Sex, Lies and Handlebar Tape: The Remarkable Life of Jacques Anquetil, the First Five-Times Winner of the Tour de France Paperback – Aug 22 2011
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Setting aside his personal life for the moment, let’s not forget how great a cyclist Anquetil really was. He was the first of the five time Tour de France winners, and he could arguably have won more. He won the Giro d’Italia twice and the Vuelta a Espana once. He once owned the hour record, won one of the classic “Monuments” races, and on and on.
I hadn’t known about his unorthodox attitudes toward training. He trained intensively for only short periods of time. He seemed inattentive to needs for rest or a healthy diet, maybe even flaunting disdain for such things. He seemed actually to thrive on doing all the wrong things to his body — drinking, eating rich foods, cutting his sleep short even in preparation for and during stage races. That he still won was either a testament to his overwhelming natural ability, his insuperable will to win, or maybe just a real finger in the eye of accepted wisdom.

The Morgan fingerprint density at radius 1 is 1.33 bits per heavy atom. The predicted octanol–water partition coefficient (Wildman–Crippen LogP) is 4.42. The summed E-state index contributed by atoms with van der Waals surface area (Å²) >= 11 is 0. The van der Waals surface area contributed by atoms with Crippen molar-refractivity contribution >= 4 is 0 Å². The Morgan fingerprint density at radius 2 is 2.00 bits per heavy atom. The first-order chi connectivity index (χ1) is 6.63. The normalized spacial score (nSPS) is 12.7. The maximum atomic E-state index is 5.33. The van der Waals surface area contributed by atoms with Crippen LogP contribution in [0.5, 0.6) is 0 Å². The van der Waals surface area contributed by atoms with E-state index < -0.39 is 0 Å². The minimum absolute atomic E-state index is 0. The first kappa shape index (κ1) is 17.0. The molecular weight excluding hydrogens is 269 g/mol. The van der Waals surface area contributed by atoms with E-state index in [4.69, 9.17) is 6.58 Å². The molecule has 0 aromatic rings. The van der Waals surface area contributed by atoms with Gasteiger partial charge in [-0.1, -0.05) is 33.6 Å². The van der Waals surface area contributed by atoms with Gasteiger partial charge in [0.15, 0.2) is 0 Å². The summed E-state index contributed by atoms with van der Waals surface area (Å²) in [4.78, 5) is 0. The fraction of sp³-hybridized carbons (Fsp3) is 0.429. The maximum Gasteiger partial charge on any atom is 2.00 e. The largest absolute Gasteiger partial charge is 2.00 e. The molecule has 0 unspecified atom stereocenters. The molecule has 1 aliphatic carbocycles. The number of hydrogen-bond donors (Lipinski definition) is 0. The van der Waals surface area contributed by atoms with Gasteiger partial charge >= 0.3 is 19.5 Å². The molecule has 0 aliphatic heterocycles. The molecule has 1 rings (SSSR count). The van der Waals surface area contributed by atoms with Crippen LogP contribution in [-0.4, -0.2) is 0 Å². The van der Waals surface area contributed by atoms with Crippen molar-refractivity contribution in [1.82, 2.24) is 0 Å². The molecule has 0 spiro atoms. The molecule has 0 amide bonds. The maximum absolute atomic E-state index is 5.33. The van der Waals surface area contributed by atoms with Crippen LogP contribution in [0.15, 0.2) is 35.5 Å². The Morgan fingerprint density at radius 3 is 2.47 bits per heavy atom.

The book details his rivalries — there were more than just his most famous duels with Raymond Poulidor. Louison Bobet was there at the beginning of Anquetil’s career, and even Eddy Merckx at the end. Along the way, there were Charly Gaul, Arnaldo Pambianco, Rudi Altig, and many more. The stories of these rivalries and the play of Anquetil’s ego within them, sometimes very fragile and sometimes impregnable, are the focus of Howard’s account of Anquetil’s racing career.
Then there’s the personal life. Howard threads Anquetil’s personal life through his racing career, but he only focuses on the downright bizarre toward the end of the book. He doesn’t pull back or offer excuses for the strange turns of Anquetil’s love life — his long relationship with and marriage to Jeanine (who had been his doctor’s wife when the relationship first began), his relationship with his daughter-in-law Annie, his fathering of a daughter, Sophie, with Annie, and, just to top the whole thing off, his relationship with his stepson’s wife, Dominique.
Howard sticks to reporting. He doesn’t try to explain or excuse, beyond what’s offered by some of Anquetil’s friends and family. The facts paint a pretty bizarre picture.
I’ve read biographies in recent years of flawed heroes in cycling and elsewhere — Steve Jobs, Neil Young, Lance Armstrong, Mickey Mantle. All of them were or are people with serious flaws, some more serious than others. I would never argue that we should not admire their greatness, but their greatness cannot exonerate them for their shortcomings and transgressions, either.
It’s tempting to read Howard’s book as two stories — one of a great cyclist and the other of, at best, a very strange personal life. But it’s one person and one life. That’s the realization we have to leave with. Nobody is so one dimensional as we sometimes think our heroes and villains are.